The gun was tucked into the back of a seat on the plane, The Newark Star-Ledger reported Sunday.
The weapon was found Friday as a crew cleaned the plane after it landed in Newark.
Port Authority spokesman Steve Coleman said it was't known who the stun gun belonged to or how it got on the airplane.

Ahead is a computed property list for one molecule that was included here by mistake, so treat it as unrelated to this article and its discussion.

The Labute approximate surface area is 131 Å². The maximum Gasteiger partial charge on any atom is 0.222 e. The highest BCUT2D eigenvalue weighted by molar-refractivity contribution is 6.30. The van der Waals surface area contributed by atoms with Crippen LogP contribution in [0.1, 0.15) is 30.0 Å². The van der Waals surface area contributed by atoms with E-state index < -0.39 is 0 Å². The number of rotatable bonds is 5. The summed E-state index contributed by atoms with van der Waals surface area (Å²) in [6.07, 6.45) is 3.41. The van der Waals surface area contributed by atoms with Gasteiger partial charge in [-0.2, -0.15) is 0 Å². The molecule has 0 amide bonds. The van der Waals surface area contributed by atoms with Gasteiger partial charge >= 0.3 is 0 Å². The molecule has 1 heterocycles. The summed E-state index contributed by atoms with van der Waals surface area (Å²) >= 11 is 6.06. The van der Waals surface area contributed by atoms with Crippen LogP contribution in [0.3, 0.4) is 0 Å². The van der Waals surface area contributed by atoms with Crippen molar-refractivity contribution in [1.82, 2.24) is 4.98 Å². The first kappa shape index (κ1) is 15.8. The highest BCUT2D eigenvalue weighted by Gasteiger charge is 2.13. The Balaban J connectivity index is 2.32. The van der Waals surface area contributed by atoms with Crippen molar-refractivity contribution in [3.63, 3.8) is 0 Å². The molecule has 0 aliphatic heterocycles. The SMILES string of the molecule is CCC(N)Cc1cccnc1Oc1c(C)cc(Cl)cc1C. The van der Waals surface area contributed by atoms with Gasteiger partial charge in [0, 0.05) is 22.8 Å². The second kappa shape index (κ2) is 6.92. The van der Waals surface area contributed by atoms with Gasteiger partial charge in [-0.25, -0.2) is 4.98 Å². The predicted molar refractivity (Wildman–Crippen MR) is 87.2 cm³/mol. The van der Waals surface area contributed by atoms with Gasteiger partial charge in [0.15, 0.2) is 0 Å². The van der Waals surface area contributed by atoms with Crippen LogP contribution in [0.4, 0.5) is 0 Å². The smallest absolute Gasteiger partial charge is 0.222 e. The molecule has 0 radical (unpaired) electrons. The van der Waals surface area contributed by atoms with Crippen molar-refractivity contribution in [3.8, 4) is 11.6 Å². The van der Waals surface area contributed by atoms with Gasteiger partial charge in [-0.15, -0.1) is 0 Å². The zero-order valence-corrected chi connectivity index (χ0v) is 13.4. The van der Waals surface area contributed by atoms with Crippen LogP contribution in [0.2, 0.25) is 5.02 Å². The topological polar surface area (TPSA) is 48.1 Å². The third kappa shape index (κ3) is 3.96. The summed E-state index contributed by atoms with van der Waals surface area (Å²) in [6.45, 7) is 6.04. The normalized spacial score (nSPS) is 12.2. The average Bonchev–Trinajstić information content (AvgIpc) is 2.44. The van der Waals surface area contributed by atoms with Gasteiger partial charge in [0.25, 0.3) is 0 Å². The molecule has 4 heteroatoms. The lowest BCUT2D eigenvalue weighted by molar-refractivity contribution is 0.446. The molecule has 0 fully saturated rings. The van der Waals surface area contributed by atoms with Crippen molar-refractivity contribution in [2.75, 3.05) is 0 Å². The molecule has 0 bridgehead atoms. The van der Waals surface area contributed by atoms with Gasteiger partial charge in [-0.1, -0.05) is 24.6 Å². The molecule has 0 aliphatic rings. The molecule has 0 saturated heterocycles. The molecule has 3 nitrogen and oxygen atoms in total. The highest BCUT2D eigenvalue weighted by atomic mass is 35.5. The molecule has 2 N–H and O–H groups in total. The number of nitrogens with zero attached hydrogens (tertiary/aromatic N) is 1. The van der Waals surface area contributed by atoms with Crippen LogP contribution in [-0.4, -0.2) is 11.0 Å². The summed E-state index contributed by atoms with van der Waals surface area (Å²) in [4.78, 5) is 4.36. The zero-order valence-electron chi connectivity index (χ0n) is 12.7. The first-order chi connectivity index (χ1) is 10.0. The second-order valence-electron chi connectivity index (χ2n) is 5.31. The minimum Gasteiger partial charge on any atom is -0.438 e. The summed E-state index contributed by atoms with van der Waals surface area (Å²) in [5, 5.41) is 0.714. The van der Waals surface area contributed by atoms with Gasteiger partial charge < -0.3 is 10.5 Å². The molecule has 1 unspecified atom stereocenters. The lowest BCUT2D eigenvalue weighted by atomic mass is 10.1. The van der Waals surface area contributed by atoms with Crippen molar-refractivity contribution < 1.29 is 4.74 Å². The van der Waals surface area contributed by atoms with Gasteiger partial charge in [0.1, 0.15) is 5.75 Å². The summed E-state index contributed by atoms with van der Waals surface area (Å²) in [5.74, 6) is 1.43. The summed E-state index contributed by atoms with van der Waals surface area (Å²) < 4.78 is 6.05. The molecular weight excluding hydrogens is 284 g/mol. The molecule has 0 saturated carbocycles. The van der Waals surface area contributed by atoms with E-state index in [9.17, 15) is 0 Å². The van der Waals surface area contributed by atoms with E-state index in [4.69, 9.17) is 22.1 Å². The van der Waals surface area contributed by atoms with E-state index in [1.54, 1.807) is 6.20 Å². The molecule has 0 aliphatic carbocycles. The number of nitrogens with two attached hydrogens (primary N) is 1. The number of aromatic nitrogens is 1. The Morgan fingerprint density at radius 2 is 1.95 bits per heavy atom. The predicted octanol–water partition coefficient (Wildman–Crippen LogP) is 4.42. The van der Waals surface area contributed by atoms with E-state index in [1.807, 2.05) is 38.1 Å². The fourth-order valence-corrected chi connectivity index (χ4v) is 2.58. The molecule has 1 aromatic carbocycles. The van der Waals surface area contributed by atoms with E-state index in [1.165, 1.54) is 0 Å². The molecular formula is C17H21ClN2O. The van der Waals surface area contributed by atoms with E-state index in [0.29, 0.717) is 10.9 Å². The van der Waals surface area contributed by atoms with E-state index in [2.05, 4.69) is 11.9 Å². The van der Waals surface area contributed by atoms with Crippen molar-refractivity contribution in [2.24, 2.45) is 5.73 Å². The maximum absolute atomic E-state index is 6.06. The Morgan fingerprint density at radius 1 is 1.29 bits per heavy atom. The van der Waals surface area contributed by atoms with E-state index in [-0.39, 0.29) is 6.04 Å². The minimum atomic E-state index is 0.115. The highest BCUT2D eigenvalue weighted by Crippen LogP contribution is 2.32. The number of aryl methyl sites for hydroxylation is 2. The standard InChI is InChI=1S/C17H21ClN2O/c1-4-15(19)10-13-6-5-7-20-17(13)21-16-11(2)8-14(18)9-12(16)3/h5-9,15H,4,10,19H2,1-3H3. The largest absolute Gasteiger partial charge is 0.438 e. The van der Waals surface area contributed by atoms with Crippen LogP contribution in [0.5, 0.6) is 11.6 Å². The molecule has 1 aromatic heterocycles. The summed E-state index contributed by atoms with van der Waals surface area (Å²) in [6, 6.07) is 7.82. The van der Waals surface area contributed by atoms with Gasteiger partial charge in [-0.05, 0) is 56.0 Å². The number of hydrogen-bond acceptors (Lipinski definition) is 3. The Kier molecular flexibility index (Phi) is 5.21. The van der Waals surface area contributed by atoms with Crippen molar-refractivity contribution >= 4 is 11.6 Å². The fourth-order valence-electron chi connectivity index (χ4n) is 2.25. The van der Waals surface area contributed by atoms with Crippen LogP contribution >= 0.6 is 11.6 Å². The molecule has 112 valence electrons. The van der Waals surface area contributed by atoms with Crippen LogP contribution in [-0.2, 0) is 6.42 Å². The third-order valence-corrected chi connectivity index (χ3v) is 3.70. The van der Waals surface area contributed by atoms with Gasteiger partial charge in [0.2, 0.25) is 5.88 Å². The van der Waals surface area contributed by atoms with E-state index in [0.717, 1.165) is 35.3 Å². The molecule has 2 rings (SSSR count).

The gun was turned over to officials from the Transportation Safety Authority, the agency that would have been responsible for screening passengers before they boarded the aircraft.
There was no indication the electroshock weapon had been fired, officials said.